Perhaps the most original part of this symphony is the Menuet. It begins with a rustic wind band solo and the first part ends with a rather coy solo for the flute. At the beginning of the second section, the bass voice is provided first by the horns and then by the bassoons: it all sounds very droll. The end of the Menuet proper is a long tonic pedal point which suddenly bursts into fortissimo in a very Beethovenian way.

Symphonies for the Comte d’Ogny and the Prince von Oettingen-Wallerstein

Symphony No. 90 in C major

1. Adagio – Allegro assai
2. Andante
3. Menuet
4. Allegro assai

Haydn may have dedicated three symphonies (Nos. 90-92) to Monseigneur le Comte d’Ogny in Paris, and he may have sent them to Schloss Wallerstein in Bavaria, but he always had in mind his own orchestra at Esterháza. The evidence for this can be found in the wind scoring: Symphony No. 90 has one flute, two bassoons, two horns pitched in C alto, and two trumpets. There were certainly two flutes not only in Paris but also at Wallerstein, whereas at Esterháza there was only one. Another speciality at Esterháza were the C alto horns which took the place of trumpets in festive works with kettledrums. But Haydn must have known that C alto horns were (and are) extremely difficult to play and that they were probably unknown in Paris and London. It is typical that the authentic Le Duc edition, based on the autograph manuscript, simply dropped the word ‘alto’ and so did Longman & Broderip in their authentic edition of 1791. So we have a fine point here; when Haydn played the works at Esterháza he used high horns and simply omitted the trumpet parts; in London we know that he used the trumpet parts (because they are included in the authentic print ‘as performed by Mr. Salomons [sic] concert Hanover Square’), but what did he do with the horns? Did they really play in C alto? Life for an eighteenth-century musician was nothing but an endless series of compromises...

There is an interesting formal device in the first movement. Haydn must have pondered the problem of uniting the slow introduction more closely to the body of the movement. Here he does so by the simplest, most direct but also most effective, easily audible means: the music of bars 5-8 of the Adagio introduction, speeded up to Allegro assai, becomes the main theme of the quick section. The movement as a whole has the brilliance for which Haydn’s C major festive symphonies are known, but it lacks the trenchant power of the opening of the Symphony No. 82. No. 90 is more ceremonious and has something of the cool reserve that can be detected in No. 89.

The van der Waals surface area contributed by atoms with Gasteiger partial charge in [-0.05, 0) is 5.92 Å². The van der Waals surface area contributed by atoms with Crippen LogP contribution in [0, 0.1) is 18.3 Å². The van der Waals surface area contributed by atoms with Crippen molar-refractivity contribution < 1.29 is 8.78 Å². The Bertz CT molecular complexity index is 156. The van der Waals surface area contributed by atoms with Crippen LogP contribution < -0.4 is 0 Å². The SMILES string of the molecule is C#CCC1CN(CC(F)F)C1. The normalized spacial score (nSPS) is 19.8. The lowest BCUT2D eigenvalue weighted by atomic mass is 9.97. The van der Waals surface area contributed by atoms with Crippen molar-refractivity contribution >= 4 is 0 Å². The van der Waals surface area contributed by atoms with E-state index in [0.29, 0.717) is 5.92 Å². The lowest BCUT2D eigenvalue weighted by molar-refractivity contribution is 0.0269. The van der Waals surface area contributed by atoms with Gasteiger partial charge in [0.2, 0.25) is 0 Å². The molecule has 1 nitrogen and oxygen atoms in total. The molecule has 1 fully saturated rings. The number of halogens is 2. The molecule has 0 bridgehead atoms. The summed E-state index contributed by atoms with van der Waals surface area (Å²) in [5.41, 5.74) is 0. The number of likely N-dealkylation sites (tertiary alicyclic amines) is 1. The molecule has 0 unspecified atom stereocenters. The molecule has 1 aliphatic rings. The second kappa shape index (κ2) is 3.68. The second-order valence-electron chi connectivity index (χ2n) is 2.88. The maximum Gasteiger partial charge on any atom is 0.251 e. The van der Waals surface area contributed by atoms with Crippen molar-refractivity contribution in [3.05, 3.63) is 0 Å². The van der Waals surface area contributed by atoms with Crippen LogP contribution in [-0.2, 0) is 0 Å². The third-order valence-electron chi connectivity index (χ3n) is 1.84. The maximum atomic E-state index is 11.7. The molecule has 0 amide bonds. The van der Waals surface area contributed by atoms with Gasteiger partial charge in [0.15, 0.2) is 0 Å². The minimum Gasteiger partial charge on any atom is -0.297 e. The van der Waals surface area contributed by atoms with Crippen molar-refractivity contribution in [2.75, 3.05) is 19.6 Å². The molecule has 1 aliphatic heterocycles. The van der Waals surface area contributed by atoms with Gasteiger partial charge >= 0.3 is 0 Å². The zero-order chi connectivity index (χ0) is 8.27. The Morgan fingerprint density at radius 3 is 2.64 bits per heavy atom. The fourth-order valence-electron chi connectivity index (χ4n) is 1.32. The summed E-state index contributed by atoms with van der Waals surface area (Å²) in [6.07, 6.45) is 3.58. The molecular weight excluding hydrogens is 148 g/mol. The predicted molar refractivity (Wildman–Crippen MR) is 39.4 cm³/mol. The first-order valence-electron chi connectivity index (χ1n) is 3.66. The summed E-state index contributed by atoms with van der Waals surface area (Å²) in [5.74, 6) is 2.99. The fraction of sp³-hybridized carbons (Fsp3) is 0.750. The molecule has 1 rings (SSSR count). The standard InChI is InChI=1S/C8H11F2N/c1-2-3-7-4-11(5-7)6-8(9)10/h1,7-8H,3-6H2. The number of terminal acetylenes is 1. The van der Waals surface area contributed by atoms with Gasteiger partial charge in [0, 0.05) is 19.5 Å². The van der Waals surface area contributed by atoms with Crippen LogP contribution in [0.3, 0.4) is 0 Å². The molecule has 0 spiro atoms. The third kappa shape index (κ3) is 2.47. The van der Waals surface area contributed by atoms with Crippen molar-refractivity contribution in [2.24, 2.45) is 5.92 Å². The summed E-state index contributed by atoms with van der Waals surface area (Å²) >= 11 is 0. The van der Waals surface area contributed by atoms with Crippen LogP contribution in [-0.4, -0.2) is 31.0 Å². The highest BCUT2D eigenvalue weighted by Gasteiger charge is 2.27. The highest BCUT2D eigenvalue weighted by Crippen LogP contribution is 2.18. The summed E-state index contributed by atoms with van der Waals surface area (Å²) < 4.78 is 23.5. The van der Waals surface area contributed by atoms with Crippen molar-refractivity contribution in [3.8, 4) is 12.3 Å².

The slow movement is much in the same restrained vein: even the large section in F minor is more of a formal device than a sense of self-identification with the somber key (as in Symphony No. 49 or the Quartet op. 20, no. 5). The coda, with its rich woodwind scoring, is beautiful in its quiet dignity: one notes the pianissimo which suddenly enters to underline the surprise modulation to D flat major.

There is once again, as in the Symphony No. 82, something very French about this Menuet: gone are the stamping peasants of No. 88; here is a glittering ball at the Château de Versailles in the last season it would ever know. It is extraordinary that Haydn could have imagined another civilisation without ever having experienced it at first hand. If we sense the bluest sky in the world when hearing Haydn’s music for the King of Naples (Concertos Hob VIIb:1-5), with Symphony No. 90 Haydn has with the same genius entered Louis XVI’s artificial, brilliant and extravagant court, flourishing while France lay in the grip of starvation.

The finale is one of Haydn’s fast-moving, monothematic movements in sonata form. When the movement appears to have come to a close, there follows a rest of four bars, and the movement suddenly continues in the flattened supertonic (D flat), rather in the way that popular melodies nowadays are pushed up a semitone towards the middle, the ensuing coda is enormous (over seventy bars) and full of drollery. It is the familiar Haydn, but without the usual warmth – possibly for that reason, the jokes appear more ironical than witty.

Symphony No. 91 in E flat major

1. Largo – Allegro assai
2. Andante
3. Menuet
4. Vivace

E flat major is a favourite key with many composers, and Haydn was no exception: he, too, appreciated its mellowness, the rich sonority that wind instruments assume when in that key, and the curious effect whereby the sound of the strings loses its edge. The very introduction of Symphony No. 91 shows how much the key influenced the composition, as it did at the same juncture in No. 84. When, in 1791, Haydn asked Frau von Genzinger to send the work to London, he had completely forgotten this expansive and generous music, and had instead to quote the beginning of the fast section. (In a similar way, Mozart forgot the whole ‘Haffner’ Symphony and was astonished at how good it was when his father sent it back to Vienna six months later.)